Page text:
As you probably see wood drying/shrinkage is not a simple subject.
There are lots of resources on the web, check the link below and look at the diagram on the 4th page. I find it helpful to understand how a piece of wood will change shape as it dries.
http://www.uvm.edu/extension/publications/nrem/lumberdrying.pdf
Drying the outside of a full round rapidly will contribute to the spliting but that is not the root of the problem. If you dry a full round very slowly in controlled conditions it will still split.
as mentioned the "ratio" of tangential to radial shinkage is the key.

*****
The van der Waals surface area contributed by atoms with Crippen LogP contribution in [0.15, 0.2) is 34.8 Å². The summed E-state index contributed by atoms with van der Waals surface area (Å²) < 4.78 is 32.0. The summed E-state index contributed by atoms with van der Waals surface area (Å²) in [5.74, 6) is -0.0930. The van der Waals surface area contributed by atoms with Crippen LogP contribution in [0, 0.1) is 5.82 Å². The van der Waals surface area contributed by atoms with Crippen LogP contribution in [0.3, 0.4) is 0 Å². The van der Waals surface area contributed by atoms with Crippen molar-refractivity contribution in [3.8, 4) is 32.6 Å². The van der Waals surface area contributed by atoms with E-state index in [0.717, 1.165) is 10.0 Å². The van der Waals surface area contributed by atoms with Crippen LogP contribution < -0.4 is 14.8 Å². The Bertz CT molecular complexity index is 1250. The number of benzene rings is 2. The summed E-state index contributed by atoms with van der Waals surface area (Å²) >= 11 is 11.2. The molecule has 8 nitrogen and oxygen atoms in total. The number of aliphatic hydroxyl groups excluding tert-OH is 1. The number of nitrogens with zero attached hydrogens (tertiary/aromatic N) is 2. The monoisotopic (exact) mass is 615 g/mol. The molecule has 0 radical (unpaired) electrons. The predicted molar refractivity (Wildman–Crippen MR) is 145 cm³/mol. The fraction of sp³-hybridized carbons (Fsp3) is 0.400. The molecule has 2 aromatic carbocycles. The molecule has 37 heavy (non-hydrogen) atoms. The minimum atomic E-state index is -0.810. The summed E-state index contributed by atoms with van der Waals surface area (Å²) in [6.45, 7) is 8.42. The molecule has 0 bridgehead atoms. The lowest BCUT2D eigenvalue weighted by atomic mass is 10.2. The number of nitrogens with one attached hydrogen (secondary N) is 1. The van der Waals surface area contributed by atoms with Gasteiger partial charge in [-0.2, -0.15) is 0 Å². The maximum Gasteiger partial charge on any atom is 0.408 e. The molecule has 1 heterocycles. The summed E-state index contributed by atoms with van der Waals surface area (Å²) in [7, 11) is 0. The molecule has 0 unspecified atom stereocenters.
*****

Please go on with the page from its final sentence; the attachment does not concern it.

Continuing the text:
As to your question of WHY is it different, again not a simple answer. The theory that I find easiest to accept and remember is that the wood rays restrict shrinkage in the radial direction.
(it does not shrink more on the outside than inside, it is the direction)
Rays are fibers running radially from the pith to the surface.
Hope this doesn't create more confusion.
Glen

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having to hypothesize. And it's not greater surface. The side of a straw is greater in surface than the walls, but the water runs end to end, anyway.
"With respect to shrinkage characteristics, wood is an anisotropic material. It shrinks most in the direction of the annual growth rings (tangentially), about half as much across the rings (radially), and only slightly along the grain (longitudinally). The combined effects of radial and tangential shrinkage can distort the shape of wood pieces because of the difference in shrinkage and the curvature of annual rings."